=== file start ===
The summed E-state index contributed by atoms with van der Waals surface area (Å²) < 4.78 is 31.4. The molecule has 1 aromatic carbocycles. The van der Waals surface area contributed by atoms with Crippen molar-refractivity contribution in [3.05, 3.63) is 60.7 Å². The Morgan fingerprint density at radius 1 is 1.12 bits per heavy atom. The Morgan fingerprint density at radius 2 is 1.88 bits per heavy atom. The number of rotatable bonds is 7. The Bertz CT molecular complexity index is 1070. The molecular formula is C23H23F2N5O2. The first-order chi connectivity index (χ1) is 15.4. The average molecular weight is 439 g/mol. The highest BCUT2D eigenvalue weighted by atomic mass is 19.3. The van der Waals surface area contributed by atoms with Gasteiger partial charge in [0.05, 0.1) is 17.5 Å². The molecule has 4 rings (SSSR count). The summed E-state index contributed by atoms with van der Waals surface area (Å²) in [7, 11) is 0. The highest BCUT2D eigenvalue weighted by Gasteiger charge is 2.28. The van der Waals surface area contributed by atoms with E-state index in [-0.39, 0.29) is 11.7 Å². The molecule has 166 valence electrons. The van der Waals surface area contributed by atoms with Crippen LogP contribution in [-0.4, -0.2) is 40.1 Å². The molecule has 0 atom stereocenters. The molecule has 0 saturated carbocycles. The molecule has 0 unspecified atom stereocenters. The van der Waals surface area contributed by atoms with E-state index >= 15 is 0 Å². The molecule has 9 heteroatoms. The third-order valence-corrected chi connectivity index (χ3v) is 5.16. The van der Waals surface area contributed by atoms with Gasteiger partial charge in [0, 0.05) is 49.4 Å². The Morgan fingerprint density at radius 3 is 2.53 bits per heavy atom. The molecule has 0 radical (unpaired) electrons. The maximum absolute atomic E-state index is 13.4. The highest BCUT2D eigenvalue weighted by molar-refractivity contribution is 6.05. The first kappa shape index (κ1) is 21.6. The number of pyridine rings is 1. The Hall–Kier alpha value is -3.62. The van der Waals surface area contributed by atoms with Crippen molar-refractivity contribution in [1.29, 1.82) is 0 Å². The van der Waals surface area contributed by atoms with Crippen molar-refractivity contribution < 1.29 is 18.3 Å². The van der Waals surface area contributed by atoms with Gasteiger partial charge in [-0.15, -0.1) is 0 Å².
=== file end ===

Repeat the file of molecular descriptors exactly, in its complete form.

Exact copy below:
The summed E-state index contributed by atoms with van der Waals surface area (Å²) < 4.78 is 31.4. The molecule has 1 aromatic carbocycles. The van der Waals surface area contributed by atoms with Crippen molar-refractivity contribution in [3.05, 3.63) is 60.7 Å². The Morgan fingerprint density at radius 1 is 1.12 bits per heavy atom. The Morgan fingerprint density at radius 2 is 1.88 bits per heavy atom. The number of rotatable bonds is 7. The Bertz CT molecular complexity index is 1070. The molecular formula is C23H23F2N5O2. The first-order chi connectivity index (χ1) is 15.4. The average molecular weight is 439 g/mol. The highest BCUT2D eigenvalue weighted by atomic mass is 19.3. The van der Waals surface area contributed by atoms with Gasteiger partial charge in [0.05, 0.1) is 17.5 Å². The molecule has 4 rings (SSSR count). The summed E-state index contributed by atoms with van der Waals surface area (Å²) in [7, 11) is 0. The highest BCUT2D eigenvalue weighted by Gasteiger charge is 2.28. The van der Waals surface area contributed by atoms with E-state index in [-0.39, 0.29) is 11.7 Å². The molecule has 166 valence electrons. The van der Waals surface area contributed by atoms with Crippen LogP contribution in [-0.4, -0.2) is 40.1 Å². The molecule has 0 atom stereocenters. The molecule has 0 saturated carbocycles. The molecule has 0 unspecified atom stereocenters. The van der Waals surface area contributed by atoms with E-state index >= 15 is 0 Å². The molecule has 9 heteroatoms. The third-order valence-corrected chi connectivity index (χ3v) is 5.16. The van der Waals surface area contributed by atoms with Gasteiger partial charge in [0, 0.05) is 49.4 Å². The Morgan fingerprint density at radius 3 is 2.53 bits per heavy atom. The molecule has 0 radical (unpaired) electrons. The maximum absolute atomic E-state index is 13.4. The highest BCUT2D eigenvalue weighted by molar-refractivity contribution is 6.05. The first kappa shape index (κ1) is 21.6. The number of pyridine rings is 1. The Hall–Kier alpha value is -3.62. The van der Waals surface area contributed by atoms with Crippen molar-refractivity contribution in [1.29, 1.82) is 0 Å². The van der Waals surface area contributed by atoms with Crippen molar-refractivity contribution < 1.29 is 18.3 Å². The van der Waals surface area contributed by atoms with Gasteiger partial charge in [-0.15, -0.1) is 0 Å².